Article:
Mayor Daley last week chose Chicago Transit Authority President Ron Huberman to be the new Chicago Public Schools chief, replacing Arne Duncan, the new U.S. Secretary of Education. Huberman, 37, emigrated from Israel with his family when he was 5 and is a former Chicago beat cop with an MBA and a master’s degree in health administration policy, both from the University of Chicago. He once said in an alumni magazine interview that his long-term goal is to be chief of police of a "good-sized city." Huberman was Daley’s chief of staff from 2005 to 2007.
The news of Huberman’s appointment was met with both criticism and praise. At his first school board meeting on January 28, more than 300 protesters greeted him with boos and screams. The Chicago Sun-Times reported one parent saying, "At the CTA…there’s a lot you didn’t do. To know you’re in charge of my son is very scary. What experience do you have dealing with children?"
Reverend Jesse Jackson was critical of Huberman’s appointment, saying that he "wouldn’t be qualified to teach in a classroom." The Chicago Defender called Huberman a bad choice for a school system that has a 50 percent dropout rate for black students and is hampered by security concerns and violence.
Linda Lenz, founder and publisher of the education magazine Catalyst Chicago, said on Chicago Public Radio, "Ron Huberman, as far as I know, knows nothing about education. Has never had a passion for education….It’s disappointing."
On the Chi-Town Daily News, Jay Field wrote that Huberman’s appointment over Barbara Eason-Watkins, the district’s chief education officer who had been favored for this position, "revives a long-running debate in urban education over who makes the better leader: The lifelong teacher-turned-administrator or the uber-manager, who has never so much as set foot in a classroom?"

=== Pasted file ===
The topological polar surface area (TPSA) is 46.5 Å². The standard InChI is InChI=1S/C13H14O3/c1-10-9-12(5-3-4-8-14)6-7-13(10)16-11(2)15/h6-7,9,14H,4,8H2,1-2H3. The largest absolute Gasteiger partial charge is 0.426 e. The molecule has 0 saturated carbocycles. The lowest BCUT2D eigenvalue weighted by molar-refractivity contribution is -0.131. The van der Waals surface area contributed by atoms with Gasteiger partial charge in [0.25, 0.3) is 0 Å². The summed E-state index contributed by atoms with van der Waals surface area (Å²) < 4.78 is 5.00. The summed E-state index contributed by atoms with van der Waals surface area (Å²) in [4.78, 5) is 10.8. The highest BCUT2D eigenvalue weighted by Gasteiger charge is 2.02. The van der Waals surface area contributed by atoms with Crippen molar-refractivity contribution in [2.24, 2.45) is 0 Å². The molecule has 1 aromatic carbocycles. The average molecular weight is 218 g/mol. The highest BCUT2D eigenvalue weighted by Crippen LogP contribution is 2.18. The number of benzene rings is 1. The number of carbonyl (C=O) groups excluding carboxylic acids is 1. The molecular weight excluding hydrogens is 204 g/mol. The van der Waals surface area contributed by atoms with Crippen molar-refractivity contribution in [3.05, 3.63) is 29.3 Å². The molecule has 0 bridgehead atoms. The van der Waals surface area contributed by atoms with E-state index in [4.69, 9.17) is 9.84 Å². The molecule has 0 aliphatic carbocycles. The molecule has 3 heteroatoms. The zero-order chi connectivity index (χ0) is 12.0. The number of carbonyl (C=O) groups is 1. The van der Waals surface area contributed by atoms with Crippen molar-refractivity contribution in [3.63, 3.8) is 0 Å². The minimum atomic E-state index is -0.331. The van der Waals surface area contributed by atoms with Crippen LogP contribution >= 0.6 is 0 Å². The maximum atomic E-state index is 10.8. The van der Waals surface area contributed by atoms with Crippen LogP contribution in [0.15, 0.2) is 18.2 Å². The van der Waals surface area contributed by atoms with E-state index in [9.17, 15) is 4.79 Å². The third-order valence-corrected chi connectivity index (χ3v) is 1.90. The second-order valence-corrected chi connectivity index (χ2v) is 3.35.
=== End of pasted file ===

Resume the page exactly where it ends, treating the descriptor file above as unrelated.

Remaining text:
Though critical of his appointment, Field also noted Huberman’s accomplishments: "At the financially-troubled CTA, Huberman cut waste, improved on-time performance, reduced dreaded ‘bus bunching,’ and cut down on maintenance problems. As the mayor’s chief of staff, Huberman oversaw 49 departments, 39,000 employees, and an annual budget of nearly $6 billion."
The Chicago Tribune called Huberman a good choice in an editorial, writing that "He brings a track record of effective management. He generates ideas." And Jean Marsh, Dean of the School of Social Service Administration at the University of Chicago said, "Mr. Huberman has used his education well in service of institutions and citizens of Chicago. There is no question that he will continue to work in this manner, and we at the School look forward to our continuing work together to promote and enhance the education of the young people of Chicago."
Did Mayor Daley make a wise decision in choosing Ron Huberman to run Chicago Public schools? What matters most in choosing education administrators, high-level management experience or an extensive background in education? Will Huberman’s law enforcement background be an asset in dealing with violence in and around public schools? Do you think Mayor Daley had the best interests of Chicago Public School students in mind in making this choice? What’s the first step Huberman should take in improving public schools?
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